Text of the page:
Instead what I did was notify a few close friends and family members who have a large sphere of influence about what I was doing. They immediately offered to help promote my work. If you’re in a better position than I was when I began my campaign, you might be able to enlist influential bloggers or other authors to be part of your army. The goal of those enlisted is again not to spam their followers and friends but make meaningful connections. (What a difference, huh?!) Reaching one person who will in turn reach out to their connections and find one person who will reach out to their connections is the process to gaining a real audience.

5. The Hot and Trending List

So if you’ve gotten this far you have a novel that’s beyond ready and you’ve set yourself up with a few key contacts and friends. It’s time to stop wading in the pool and jump into the deep end.

START OUT WITH A BANG!  You want to start your campaign by getting noticed. This means you need an influx of immediate nominations to drive your book to the top of the trending list. Don’t give too much stock as to what page you are on with the list, (I have yet to be convinced its anything but arbitrary), but you’ve got to make the cut.

I announced my book had been accepted into the KindleScout program prior to my book launch and then announced it again once the first day was open. Facebook was a tremendous success for me, Twitter not so much. From that initial post my book jumped up onto the top of the page and then, much like a self-fulfilling prophecy, continued to garner more attention and more nominations.

DON’T PUT ALL YOUR EGGS IN ONE (WEEK’S) BASKET!  Because most people are so concerned with starting out strong they spread the word to everyone they know and then literally have no way of adding moreggs in basket on white backgrounde nominations. You’ve got to remember this is a marathon not a sprint. It’s not a competition for the most votes but a way to show there is continual interest in your work. This is probably the best piece of advice I could give — pace yourself to keep nominations coming in throughout the month not just once or twice in big spurts.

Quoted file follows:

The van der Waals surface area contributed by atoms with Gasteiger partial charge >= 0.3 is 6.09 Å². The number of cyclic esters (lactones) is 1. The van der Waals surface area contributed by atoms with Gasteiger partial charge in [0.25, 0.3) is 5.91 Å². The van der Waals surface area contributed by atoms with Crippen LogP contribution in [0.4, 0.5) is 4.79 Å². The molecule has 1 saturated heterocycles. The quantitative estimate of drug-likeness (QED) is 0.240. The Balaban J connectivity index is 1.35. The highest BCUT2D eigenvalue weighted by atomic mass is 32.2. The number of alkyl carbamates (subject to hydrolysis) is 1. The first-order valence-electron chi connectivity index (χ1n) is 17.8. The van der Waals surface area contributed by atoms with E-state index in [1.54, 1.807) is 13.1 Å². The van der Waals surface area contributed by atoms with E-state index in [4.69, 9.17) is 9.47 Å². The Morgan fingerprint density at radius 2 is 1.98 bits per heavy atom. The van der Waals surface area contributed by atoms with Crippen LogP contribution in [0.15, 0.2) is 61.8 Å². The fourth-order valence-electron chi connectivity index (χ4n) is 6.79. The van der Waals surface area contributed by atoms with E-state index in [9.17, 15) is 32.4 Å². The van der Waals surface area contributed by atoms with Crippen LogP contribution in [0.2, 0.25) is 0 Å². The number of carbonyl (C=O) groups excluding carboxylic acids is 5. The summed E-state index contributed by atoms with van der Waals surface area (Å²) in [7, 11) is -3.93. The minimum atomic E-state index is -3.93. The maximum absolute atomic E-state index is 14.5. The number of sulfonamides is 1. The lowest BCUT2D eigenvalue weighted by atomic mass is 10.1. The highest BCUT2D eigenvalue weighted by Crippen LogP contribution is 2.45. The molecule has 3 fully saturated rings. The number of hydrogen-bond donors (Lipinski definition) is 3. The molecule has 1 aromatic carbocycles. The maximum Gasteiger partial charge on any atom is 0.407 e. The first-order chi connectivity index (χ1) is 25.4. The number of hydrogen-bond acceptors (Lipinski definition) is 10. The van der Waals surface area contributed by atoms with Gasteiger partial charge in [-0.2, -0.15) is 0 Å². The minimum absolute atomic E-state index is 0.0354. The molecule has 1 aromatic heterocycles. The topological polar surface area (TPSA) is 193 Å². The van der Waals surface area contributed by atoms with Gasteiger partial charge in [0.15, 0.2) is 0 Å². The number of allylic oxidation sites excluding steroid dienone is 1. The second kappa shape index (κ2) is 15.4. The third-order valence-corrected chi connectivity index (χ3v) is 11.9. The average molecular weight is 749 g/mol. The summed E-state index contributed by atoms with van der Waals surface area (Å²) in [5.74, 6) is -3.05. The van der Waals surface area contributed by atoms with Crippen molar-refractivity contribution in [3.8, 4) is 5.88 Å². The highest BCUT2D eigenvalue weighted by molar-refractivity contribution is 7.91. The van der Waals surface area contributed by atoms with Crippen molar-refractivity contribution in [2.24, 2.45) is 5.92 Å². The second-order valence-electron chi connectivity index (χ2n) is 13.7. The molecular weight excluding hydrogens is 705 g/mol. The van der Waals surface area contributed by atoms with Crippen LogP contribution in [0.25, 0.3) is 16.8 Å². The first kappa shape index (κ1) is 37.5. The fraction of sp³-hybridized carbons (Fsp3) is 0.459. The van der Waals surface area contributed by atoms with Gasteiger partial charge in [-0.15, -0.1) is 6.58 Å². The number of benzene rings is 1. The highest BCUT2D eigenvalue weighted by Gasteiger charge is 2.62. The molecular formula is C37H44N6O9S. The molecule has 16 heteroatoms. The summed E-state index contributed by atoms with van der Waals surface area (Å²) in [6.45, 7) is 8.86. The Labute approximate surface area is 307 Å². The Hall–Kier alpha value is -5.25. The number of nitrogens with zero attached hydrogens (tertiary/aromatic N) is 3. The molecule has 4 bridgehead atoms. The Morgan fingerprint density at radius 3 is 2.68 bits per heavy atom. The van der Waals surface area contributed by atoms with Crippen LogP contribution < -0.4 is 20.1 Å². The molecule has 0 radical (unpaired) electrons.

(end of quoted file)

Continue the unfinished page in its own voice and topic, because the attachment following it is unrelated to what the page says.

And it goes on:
This is where that army you built comes into play. Have a sniper step up week two and spread the word about your book. Do a guest post on a blog or find a niche reading group that your book will play well to. Rob Blackwell and Stacey Cochran conducted an open chat session for fans. Find a way to reach beyond your own contacts by having your army work for you. I am indebted to all those who shared my link and spread my work so much more fervently than I could have on my own.

DOCUMENT YOUR JOURNEY!  I tried to be really careful in the way I marketed my campaign, not blasting people to vote for me but sending out the occasional update. I posted about other authors that I nominated (and continue to do so), and shared not just the link to my novel but to KindleScout itself. I also blogged about my journey. Share the good, the bad and especially the ugly.

After two and a half weeks of being on the Trending list, my book fell off and at this point I had exhausted all my efforts. I posted a thank you to everyone who had helped me get that far and immediately saw several posts go out from friends asking their contacts to help get me back on the Trending list. Within an hour my book was back on top.

END IN A SPRINT!  I’m a runner and there’s nothing better than ending a race knowing that you’ve left everything on the table. This is where you want to throw out every last punch you have.